YOUR MOVEMENT MONTHLY
WWW.PEAKPERFORMANCESPORTSANDSPINE.COM| 509-453-PEAK (7325)
HELPING MY PATIENTS FIND THE DRIVE THEY NEED TO ACCOMPLISH THEIR GOALS
I’ve always been the type of person who enjoys being active and spending time with other people since I was a kid. I knew I wanted my career to fit in with the enjoyment I got from having an active lifestyle, but I also wanted to help others do the same. Originally, when I came out of high school, I didn’t have any plans to pursue a college degree. After working for several years, I had a change of heart and started attending college to receive a degree as an X-ray technician, but it didn’t feel quite right. The job didn’t have as much interaction with people as I wanted, and it just didn’t quite meet the expectations of what I really wanted to do for the rest of my life. So, my best option at the time was to continue earning my undergraduate degree and go back to the drawing board. While working on my undergraduate degree, I sought out job-shadowing opportunities to see what would be the best fit. Through one of my family member's recommendations, I started looking into becoming a physical therapist. During my time shadowing, I was able to see what physical therapists do, and more importantly, the impact they can have on people's lives. I found it exciting to see and hear how people were working hard and overcoming
relatively low points in their lives to achieve their goals and return to their desired activities. Following that first week, I knew being a physical therapist was the career I had been searching for. I started looking more seriously into what I would need to do to become a certified and dedicated physical therapist. Following completion of my undergraduate degree at Central Washington University, I knew I needed to seek additional opportunities to prepare for physical therapy school. Fortunately, I was able to meet Greg and the team, and things could not have worked out better since. I had the opportunity to work as an aide at Peak Performance for a year and a half in preparation for physical therapy school. During that time, I was able to see firsthand the hard work, care, and dedication required to be a successful physical therapist. Nothing else could have better prepared me for the transition to attending physical therapy school at Elon University than my time here with the team at Peak Performance. During physical therapy school, I stayed in contact with Greg and the team, and I feel very fortunate to have been provided the opportunity to transition directly from my final internship at Wake Forest Baptist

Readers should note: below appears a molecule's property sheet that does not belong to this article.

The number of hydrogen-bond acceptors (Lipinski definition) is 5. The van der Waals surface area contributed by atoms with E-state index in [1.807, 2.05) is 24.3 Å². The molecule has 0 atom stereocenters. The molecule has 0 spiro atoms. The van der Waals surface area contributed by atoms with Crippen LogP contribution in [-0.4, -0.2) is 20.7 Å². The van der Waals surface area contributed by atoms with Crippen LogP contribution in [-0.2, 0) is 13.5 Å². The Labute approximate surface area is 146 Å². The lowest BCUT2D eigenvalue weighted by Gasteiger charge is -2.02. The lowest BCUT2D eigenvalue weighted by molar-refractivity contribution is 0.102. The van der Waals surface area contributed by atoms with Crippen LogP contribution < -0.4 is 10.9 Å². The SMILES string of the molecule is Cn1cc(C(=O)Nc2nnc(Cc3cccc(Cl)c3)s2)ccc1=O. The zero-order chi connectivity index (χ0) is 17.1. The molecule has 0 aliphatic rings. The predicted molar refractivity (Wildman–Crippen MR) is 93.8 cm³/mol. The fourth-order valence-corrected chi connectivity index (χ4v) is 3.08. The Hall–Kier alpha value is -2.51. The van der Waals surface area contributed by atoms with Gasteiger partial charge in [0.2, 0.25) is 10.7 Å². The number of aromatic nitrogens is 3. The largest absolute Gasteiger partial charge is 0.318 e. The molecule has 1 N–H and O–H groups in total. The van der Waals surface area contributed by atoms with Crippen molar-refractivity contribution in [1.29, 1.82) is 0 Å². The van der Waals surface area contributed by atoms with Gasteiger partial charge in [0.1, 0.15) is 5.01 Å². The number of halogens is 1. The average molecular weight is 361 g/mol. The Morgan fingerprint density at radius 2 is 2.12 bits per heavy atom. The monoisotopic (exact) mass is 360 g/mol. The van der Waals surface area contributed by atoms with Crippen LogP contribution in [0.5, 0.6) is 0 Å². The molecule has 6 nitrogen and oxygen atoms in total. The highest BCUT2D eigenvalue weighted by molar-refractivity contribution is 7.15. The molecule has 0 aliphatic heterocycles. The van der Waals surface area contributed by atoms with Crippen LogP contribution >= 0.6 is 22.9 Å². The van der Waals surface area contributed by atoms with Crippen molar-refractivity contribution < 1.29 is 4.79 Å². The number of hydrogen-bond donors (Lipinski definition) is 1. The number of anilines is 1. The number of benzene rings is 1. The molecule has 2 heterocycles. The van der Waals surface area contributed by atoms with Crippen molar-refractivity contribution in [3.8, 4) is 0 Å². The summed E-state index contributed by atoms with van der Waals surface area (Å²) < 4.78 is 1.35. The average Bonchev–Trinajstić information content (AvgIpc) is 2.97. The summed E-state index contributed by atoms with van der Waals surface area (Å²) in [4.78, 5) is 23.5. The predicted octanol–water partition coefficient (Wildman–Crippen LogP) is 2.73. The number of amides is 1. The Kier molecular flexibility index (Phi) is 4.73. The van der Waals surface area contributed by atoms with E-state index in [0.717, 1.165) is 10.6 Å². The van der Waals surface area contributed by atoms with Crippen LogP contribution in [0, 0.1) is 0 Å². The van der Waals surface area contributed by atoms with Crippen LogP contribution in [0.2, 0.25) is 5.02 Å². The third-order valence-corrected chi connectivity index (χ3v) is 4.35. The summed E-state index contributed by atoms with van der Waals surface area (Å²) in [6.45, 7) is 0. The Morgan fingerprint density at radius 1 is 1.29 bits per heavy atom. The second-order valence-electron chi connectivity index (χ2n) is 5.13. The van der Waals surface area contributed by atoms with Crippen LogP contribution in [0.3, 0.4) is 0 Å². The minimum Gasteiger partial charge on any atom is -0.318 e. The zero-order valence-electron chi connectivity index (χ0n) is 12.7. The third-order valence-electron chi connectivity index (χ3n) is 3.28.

University sports medicine to working here as a physical therapist serving the people of Yakima Valley. The best part of what I get to do is help people achieve their goals. I often tell my patients, “Your goals are my goals.” Most people who come into physical therapy are a little bummed out about being injured or are suffering from chronic pain. I feel very fortunate to have the opportunity to help them figure out what they want to work toward, so I do all I can to help them achieve it. It’s very rewarding to see my patients turn the corner, overcome obstacles, and, ultimately, be successful. I’m working to help my patients realize their potential, and I’m trying to guide them through the best methods to attain it. Becoming a physical therapist has been a great opportunity for me to be that facilitator and support people who need help getting where they want to be.
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THE ANTI-AGING BENEFITS OF FREE WEIGHTS STAY TONED BY LIFTING WEIGHTS AT HOME
In her best-selling lifestyle guide “French Women Don’t Get Fat,” Mireille Guiliano advises women in their 50s to invest in a set of free weights — nothing too heavy, perhaps 3–5 pounds — in order to maintain their toned, youthful appearance and range of motion. She notes that lifting weights isn’t entirely necessary during your 20s and 30s, but it’s essential to maintain muscle tone and bone density in your later years. Though Guiliano’s evidence is anecdotal, the science confirms that lifting weights can be an indispensable aid to healthy aging for both men and women. A study published by the National Center for Biotechnology Information recommends strength training 2–3 times per week to lower your risk of health problems and preserve bone density, independence, and vitality. According to WebMD, “Muscle loss is one of the main reasons people feel less energetic as they get older. When you lift weights, work out on machines, use resistance bands, or do exercises with your own body weight (like pushups and situps), you build strength, muscle mass, and flexibility.”